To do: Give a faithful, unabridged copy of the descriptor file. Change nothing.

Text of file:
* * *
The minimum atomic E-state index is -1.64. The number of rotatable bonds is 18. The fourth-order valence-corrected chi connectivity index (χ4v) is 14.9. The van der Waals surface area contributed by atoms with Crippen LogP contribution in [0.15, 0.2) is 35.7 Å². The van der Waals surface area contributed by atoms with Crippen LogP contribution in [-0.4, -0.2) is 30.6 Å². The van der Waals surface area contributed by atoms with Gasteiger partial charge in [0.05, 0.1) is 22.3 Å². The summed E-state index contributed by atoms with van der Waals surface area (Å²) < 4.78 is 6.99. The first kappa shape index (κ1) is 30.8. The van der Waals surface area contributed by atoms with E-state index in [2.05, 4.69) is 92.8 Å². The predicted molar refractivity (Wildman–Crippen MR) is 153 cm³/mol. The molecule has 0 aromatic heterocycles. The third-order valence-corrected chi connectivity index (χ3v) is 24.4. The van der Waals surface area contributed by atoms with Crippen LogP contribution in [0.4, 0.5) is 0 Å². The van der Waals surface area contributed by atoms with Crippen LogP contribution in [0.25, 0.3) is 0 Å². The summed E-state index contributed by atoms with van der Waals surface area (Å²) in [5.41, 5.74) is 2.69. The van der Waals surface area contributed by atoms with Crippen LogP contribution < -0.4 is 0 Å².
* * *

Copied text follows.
The minimum atomic E-state index is -1.64. The number of rotatable bonds is 18. The fourth-order valence-corrected chi connectivity index (χ4v) is 14.9. The van der Waals surface area contributed by atoms with Crippen LogP contribution in [0.15, 0.2) is 35.7 Å². The van der Waals surface area contributed by atoms with Crippen LogP contribution in [-0.4, -0.2) is 30.6 Å². The van der Waals surface area contributed by atoms with Gasteiger partial charge in [0.05, 0.1) is 22.3 Å². The summed E-state index contributed by atoms with van der Waals surface area (Å²) < 4.78 is 6.99. The first kappa shape index (κ1) is 30.8. The van der Waals surface area contributed by atoms with E-state index in [2.05, 4.69) is 92.8 Å². The predicted molar refractivity (Wildman–Crippen MR) is 153 cm³/mol. The molecule has 0 aromatic heterocycles. The third-order valence-corrected chi connectivity index (χ3v) is 24.4. The van der Waals surface area contributed by atoms with Crippen LogP contribution in [0.4, 0.5) is 0 Å². The van der Waals surface area contributed by atoms with Crippen LogP contribution in [0.25, 0.3) is 0 Å². The summed E-state index contributed by atoms with van der Waals surface area (Å²) in [5.41, 5.74) is 2.69. The van der Waals surface area contributed by atoms with Crippen LogP contribution < -0.4 is 0 Å².